I certainly find myself at a compositional crossroads. If I continue to create normal music, I will have to revert to writing dots on paper because I can no longer hear digital sound accurately enough. At least my aural imagination is intact. If, on the other hand, I want my music to reflect my own experiences, then I have to start engaging with my aural limitations by introducing into my sound world those elements that I actually hear (including such disturbing things as diplacusis and tinnitus). How to do this yet still create beautiful music is a real challenge.

In the meantime, I can envisage a series of musical events that celebrate aural diversity. Surely there are composers and musicians out there (including those with normal hearing!) who would wish to make music that reflects on or addresses itself to a range of hearing types? Perhaps this opens up a new possibility of bespoke music that is more than just the result of users fiddling with EQ and is intrinsically designed for the individual listener’s hearing abilities.

Jean-Claude Risset vs. Jean-Pierre Brisset

risset brisset

Several years ago, I gave a paper about Jean-Pierre Brisset and music. I was asked to do so because of my compositions based on his work and ideas: Catalogue de grenouilles, Brisset Rhymes and Les origines humaines.

Some of the audience came along, it emerged, because they thought I was going to talk about the music of Jean-Claude Risset. It was an understandable error. Apart from the similar-sounding surnames, there is a section in my book The Digital Musician devoted to Risset’s piece ‘Sud’, and I was speaking in the context of an electroacoustic music research group. I’m not sure to what extent people were pleased to discover that my attentions were elsewhere!

Now, by a strange twist of fate, I find myself invited by the Collegium Musicae of the Sorbonne to speak at a two-day colloquium at IRCAM, Paris, devoted to Jean-Claude Risset. I am speaking about interdisciplinarity, of which Risset was a prime example.However, this coincidence has given me the opportunity to reflect in this blog on any potential connections between Risset’s music and Brisset’s works. Let’s call it a pataphysical mash-up.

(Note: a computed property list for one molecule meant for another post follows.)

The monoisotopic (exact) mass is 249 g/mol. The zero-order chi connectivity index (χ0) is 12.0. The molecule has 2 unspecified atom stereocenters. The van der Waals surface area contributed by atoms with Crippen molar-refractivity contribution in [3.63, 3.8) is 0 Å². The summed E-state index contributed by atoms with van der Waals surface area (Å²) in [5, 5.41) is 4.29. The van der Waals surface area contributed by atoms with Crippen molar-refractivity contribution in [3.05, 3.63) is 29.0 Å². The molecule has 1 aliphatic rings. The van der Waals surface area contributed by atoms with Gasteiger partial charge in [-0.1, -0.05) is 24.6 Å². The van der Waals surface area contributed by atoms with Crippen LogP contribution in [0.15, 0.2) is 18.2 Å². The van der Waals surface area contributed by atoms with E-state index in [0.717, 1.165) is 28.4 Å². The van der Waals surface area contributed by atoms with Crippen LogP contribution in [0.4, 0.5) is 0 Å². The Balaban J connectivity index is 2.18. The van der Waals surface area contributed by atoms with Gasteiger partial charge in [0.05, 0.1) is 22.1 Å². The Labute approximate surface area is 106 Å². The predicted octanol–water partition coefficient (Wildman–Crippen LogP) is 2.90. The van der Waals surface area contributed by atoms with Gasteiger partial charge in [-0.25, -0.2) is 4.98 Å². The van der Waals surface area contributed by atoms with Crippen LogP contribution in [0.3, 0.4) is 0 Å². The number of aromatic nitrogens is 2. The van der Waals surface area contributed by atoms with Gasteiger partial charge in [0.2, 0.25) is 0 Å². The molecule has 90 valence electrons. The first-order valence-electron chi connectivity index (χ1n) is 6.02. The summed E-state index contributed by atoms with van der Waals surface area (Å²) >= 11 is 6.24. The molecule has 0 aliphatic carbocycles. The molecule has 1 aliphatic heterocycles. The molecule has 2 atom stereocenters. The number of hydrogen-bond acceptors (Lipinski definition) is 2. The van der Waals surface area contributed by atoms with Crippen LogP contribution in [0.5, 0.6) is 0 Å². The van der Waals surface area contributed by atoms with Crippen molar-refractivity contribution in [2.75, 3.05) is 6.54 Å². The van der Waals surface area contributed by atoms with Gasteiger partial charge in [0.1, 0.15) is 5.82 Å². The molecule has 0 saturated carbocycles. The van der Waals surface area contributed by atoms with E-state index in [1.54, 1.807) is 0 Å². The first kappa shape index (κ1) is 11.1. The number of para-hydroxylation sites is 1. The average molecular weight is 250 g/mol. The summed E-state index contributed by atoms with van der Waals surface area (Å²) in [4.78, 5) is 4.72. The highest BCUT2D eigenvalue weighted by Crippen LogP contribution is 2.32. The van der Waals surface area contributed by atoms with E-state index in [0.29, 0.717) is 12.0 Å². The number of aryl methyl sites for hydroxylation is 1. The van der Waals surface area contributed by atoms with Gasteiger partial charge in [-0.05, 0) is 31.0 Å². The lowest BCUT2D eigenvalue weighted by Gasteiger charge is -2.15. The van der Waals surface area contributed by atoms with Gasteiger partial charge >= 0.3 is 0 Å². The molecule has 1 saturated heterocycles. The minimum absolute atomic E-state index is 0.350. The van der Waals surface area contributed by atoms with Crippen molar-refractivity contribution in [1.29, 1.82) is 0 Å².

At first glance, the differences are almost total. Brisset died in 1919, twenty years before Risset was born, and was an outsider: largely ignored or ridiculed. Risset, on the other hand, was very much the insider, leading the development of computer music through scientific discovery and collaborating in an open and mutually respectful manner with other pioneers. Risset was a composer and computer scientist working in universities. Brisset was a minor railway official and philologist/philosopher, propounding his eccentric theories that Man is descended from the Frog through a kind of linguistic evolution based in puns in French.

But, despite the unlikeliness of this collision, I detect two areas where they seem to share a common interest: the interior properties of sound; and the importance of meaning.

Risset made his reputation by entering within sounds to explore and exploit their characteristics (pitch, timbre/spectrum, rhythm, etc.) Most of his works are made from a drawing out of normally unnoticed sonic content. In particular, he was fond of aural illusions, such as glissandi which appear to continuously ascend or descend (they are the aural equivalent of the drawings of M. C. Escher). He uses these illusions to shape episodes in compositions in which sounds transform into one another. Bells become human voices which then transform again into percussion. As sounds mutate into one another, it is the closeness and detail of the listening that distinguishes his music. He had a delicate and sensitive ear and a certain lightness of touch in composition.

Brisset, too, entered into the detail of sound. For him, each human word contained a series of mutable components derived from the phonemic utterances of frogs. These utterances themselves were polysemic and polyvalent. They could be combined and modified over time to adapt to their new meanings, as the creatures (our ancestors) that produced them physically developed. In other words, as the frogs morphed into humans, so the cries they uttered morphed into longer words and phrases. For some examples, see some of my translations.

Which leads on to meaning. For Brisset, the entire universe was full of signification. Every frog call, indeed every sound, meant something (he was, after all, a religious man). Now, at first, what emerges from the colloquium is how little meaning Risset’s sounds possess. Bells, human voices, instruments, etc. are chosen not so much for their significance but rather purely for their sonic properties. Risset’s style is to process well-chosen sounds into even more well-chosen sounds.

But (and this is my main conclusion from the colloquium so far) Risset’s sounds have mathematical meaning. Where, for Brisset, the universal frame of reference is language, for Risset it is mathematics. That is why the computer is such an appropriate tool for him. It is not that Risset’s work is meaningless. It is rather that it’s meaning lies in an area outside normal language. And it’s the same with Brisset.